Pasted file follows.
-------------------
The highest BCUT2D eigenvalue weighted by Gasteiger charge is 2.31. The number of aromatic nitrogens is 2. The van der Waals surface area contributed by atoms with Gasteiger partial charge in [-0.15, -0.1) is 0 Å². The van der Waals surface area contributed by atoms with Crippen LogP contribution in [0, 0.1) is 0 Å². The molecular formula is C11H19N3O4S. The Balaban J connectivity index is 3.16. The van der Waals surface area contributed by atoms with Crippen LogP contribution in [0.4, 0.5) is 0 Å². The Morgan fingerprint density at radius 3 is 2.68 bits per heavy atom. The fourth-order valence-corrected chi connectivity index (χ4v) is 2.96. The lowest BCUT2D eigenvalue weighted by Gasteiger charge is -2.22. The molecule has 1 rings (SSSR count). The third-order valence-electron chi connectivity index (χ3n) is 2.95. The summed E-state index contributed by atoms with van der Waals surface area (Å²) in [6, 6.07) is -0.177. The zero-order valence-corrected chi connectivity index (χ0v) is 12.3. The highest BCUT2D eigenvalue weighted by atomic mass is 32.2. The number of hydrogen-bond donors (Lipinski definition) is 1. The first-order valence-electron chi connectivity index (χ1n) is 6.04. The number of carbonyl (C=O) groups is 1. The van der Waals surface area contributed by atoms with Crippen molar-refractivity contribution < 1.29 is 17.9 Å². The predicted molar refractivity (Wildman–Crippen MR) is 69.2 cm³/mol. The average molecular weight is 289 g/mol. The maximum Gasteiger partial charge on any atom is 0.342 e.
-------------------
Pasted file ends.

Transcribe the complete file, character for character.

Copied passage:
The highest BCUT2D eigenvalue weighted by Gasteiger charge is 2.31. The number of aromatic nitrogens is 2. The van der Waals surface area contributed by atoms with Gasteiger partial charge in [-0.15, -0.1) is 0 Å². The van der Waals surface area contributed by atoms with Crippen LogP contribution in [0, 0.1) is 0 Å². The molecular formula is C11H19N3O4S. The Balaban J connectivity index is 3.16. The van der Waals surface area contributed by atoms with Crippen LogP contribution in [0.4, 0.5) is 0 Å². The Morgan fingerprint density at radius 3 is 2.68 bits per heavy atom. The fourth-order valence-corrected chi connectivity index (χ4v) is 2.96. The lowest BCUT2D eigenvalue weighted by Gasteiger charge is -2.22. The molecule has 1 rings (SSSR count). The third-order valence-electron chi connectivity index (χ3n) is 2.95. The summed E-state index contributed by atoms with van der Waals surface area (Å²) in [6, 6.07) is -0.177. The zero-order valence-corrected chi connectivity index (χ0v) is 12.3. The highest BCUT2D eigenvalue weighted by atomic mass is 32.2. The number of hydrogen-bond donors (Lipinski definition) is 1. The first-order valence-electron chi connectivity index (χ1n) is 6.04. The number of carbonyl (C=O) groups is 1. The van der Waals surface area contributed by atoms with Crippen molar-refractivity contribution < 1.29 is 17.9 Å². The predicted molar refractivity (Wildman–Crippen MR) is 69.2 cm³/mol. The average molecular weight is 289 g/mol. The maximum Gasteiger partial charge on any atom is 0.342 e.